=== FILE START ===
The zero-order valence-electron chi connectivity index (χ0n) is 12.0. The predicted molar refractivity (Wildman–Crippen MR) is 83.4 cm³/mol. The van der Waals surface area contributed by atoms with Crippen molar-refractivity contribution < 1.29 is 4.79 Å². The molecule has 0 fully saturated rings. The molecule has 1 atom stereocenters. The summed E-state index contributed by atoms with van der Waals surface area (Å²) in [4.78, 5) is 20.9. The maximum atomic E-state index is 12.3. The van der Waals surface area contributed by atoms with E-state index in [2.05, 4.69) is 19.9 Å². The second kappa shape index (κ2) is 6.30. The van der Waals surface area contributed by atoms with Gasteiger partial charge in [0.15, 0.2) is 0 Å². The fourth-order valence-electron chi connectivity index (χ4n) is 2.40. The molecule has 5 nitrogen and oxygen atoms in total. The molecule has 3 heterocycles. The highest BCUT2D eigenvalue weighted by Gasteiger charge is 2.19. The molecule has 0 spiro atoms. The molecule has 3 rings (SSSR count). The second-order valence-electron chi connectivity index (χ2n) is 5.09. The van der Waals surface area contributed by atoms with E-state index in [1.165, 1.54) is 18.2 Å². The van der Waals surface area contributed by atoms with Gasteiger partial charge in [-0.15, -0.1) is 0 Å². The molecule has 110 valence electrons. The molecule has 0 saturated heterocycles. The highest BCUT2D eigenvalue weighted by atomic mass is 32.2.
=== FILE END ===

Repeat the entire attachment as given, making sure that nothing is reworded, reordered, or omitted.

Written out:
The zero-order valence-electron chi connectivity index (χ0n) is 12.0. The predicted molar refractivity (Wildman–Crippen MR) is 83.4 cm³/mol. The van der Waals surface area contributed by atoms with Crippen molar-refractivity contribution < 1.29 is 4.79 Å². The molecule has 0 fully saturated rings. The molecule has 1 atom stereocenters. The summed E-state index contributed by atoms with van der Waals surface area (Å²) in [4.78, 5) is 20.9. The maximum atomic E-state index is 12.3. The van der Waals surface area contributed by atoms with E-state index in [2.05, 4.69) is 19.9 Å². The second kappa shape index (κ2) is 6.30. The van der Waals surface area contributed by atoms with Gasteiger partial charge in [0.15, 0.2) is 0 Å². The fourth-order valence-electron chi connectivity index (χ4n) is 2.40. The molecule has 5 nitrogen and oxygen atoms in total. The molecule has 3 heterocycles. The highest BCUT2D eigenvalue weighted by Gasteiger charge is 2.19. The molecule has 0 spiro atoms. The molecule has 3 rings (SSSR count). The second-order valence-electron chi connectivity index (χ2n) is 5.09. The van der Waals surface area contributed by atoms with E-state index in [1.165, 1.54) is 18.2 Å². The van der Waals surface area contributed by atoms with Gasteiger partial charge in [-0.15, -0.1) is 0 Å². The molecule has 110 valence electrons. The molecule has 0 saturated heterocycles. The highest BCUT2D eigenvalue weighted by atomic mass is 32.2.